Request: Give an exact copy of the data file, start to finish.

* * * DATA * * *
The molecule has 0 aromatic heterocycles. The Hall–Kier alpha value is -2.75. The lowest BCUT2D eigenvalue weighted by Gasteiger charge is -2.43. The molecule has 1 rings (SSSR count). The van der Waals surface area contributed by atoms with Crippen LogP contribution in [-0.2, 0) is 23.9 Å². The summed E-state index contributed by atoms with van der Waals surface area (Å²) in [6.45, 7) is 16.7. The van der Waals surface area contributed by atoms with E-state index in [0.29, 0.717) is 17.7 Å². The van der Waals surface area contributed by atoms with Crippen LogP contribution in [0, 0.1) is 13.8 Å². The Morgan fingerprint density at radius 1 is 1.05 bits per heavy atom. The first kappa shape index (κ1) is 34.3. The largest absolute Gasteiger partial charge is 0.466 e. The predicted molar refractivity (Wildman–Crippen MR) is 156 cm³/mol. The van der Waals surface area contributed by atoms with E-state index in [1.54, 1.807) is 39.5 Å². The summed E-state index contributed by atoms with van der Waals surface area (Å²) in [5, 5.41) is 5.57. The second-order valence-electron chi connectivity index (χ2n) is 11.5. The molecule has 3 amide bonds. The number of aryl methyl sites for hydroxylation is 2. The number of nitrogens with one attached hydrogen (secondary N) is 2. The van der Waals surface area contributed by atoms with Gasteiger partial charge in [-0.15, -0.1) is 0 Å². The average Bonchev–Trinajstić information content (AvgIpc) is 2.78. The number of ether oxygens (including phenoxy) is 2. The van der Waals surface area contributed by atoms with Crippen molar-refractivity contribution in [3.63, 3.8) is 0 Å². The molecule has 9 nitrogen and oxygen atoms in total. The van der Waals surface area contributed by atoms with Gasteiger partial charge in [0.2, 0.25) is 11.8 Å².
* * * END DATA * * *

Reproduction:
The molecule has 0 aromatic heterocycles. The Hall–Kier alpha value is -2.75. The lowest BCUT2D eigenvalue weighted by Gasteiger charge is -2.43. The molecule has 1 rings (SSSR count). The van der Waals surface area contributed by atoms with Crippen LogP contribution in [-0.2, 0) is 23.9 Å². The summed E-state index contributed by atoms with van der Waals surface area (Å²) in [6.45, 7) is 16.7. The van der Waals surface area contributed by atoms with E-state index in [0.29, 0.717) is 17.7 Å². The van der Waals surface area contributed by atoms with Crippen LogP contribution in [0, 0.1) is 13.8 Å². The Morgan fingerprint density at radius 1 is 1.05 bits per heavy atom. The first kappa shape index (κ1) is 34.3. The largest absolute Gasteiger partial charge is 0.466 e. The predicted molar refractivity (Wildman–Crippen MR) is 156 cm³/mol. The van der Waals surface area contributed by atoms with E-state index in [1.54, 1.807) is 39.5 Å². The summed E-state index contributed by atoms with van der Waals surface area (Å²) in [5, 5.41) is 5.57. The second-order valence-electron chi connectivity index (χ2n) is 11.5. The molecule has 3 amide bonds. The number of aryl methyl sites for hydroxylation is 2. The number of nitrogens with one attached hydrogen (secondary N) is 2. The van der Waals surface area contributed by atoms with Gasteiger partial charge in [-0.15, -0.1) is 0 Å². The average Bonchev–Trinajstić information content (AvgIpc) is 2.78. The number of ether oxygens (including phenoxy) is 2. The van der Waals surface area contributed by atoms with Crippen molar-refractivity contribution in [3.63, 3.8) is 0 Å². The molecule has 9 nitrogen and oxygen atoms in total. The van der Waals surface area contributed by atoms with Gasteiger partial charge in [0.2, 0.25) is 11.8 Å².